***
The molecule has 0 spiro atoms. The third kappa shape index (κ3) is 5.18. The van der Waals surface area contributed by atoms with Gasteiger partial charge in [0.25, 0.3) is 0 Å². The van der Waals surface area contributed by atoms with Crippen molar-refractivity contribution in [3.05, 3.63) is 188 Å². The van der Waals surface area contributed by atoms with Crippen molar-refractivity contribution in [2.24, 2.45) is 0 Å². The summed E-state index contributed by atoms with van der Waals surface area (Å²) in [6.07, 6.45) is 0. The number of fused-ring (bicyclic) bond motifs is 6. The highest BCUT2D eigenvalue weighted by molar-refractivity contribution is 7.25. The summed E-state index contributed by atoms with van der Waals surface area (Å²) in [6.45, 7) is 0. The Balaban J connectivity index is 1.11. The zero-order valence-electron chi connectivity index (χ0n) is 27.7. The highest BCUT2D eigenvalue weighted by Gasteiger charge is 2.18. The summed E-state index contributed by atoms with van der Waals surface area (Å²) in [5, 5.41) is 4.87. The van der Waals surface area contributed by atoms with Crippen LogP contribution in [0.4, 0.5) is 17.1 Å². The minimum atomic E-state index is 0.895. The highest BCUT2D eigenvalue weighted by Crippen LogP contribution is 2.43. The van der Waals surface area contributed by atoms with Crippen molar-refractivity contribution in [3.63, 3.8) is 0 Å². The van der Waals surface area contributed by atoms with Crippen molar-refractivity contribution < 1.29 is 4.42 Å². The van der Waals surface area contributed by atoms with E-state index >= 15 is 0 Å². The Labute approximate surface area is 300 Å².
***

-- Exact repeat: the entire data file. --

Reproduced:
The molecule has 0 spiro atoms. The third kappa shape index (κ3) is 5.18. The van der Waals surface area contributed by atoms with Gasteiger partial charge in [0.25, 0.3) is 0 Å². The van der Waals surface area contributed by atoms with Crippen molar-refractivity contribution in [3.05, 3.63) is 188 Å². The van der Waals surface area contributed by atoms with Crippen molar-refractivity contribution in [2.24, 2.45) is 0 Å². The summed E-state index contributed by atoms with van der Waals surface area (Å²) in [6.07, 6.45) is 0. The number of fused-ring (bicyclic) bond motifs is 6. The highest BCUT2D eigenvalue weighted by molar-refractivity contribution is 7.25. The summed E-state index contributed by atoms with van der Waals surface area (Å²) in [6.45, 7) is 0. The Balaban J connectivity index is 1.11. The zero-order valence-electron chi connectivity index (χ0n) is 27.7. The highest BCUT2D eigenvalue weighted by Gasteiger charge is 2.18. The summed E-state index contributed by atoms with van der Waals surface area (Å²) in [5, 5.41) is 4.87. The van der Waals surface area contributed by atoms with Crippen LogP contribution in [0.4, 0.5) is 17.1 Å². The minimum atomic E-state index is 0.895. The highest BCUT2D eigenvalue weighted by Crippen LogP contribution is 2.43. The van der Waals surface area contributed by atoms with Crippen molar-refractivity contribution in [3.63, 3.8) is 0 Å². The van der Waals surface area contributed by atoms with Crippen molar-refractivity contribution < 1.29 is 4.42 Å². The van der Waals surface area contributed by atoms with E-state index >= 15 is 0 Å². The Labute approximate surface area is 300 Å².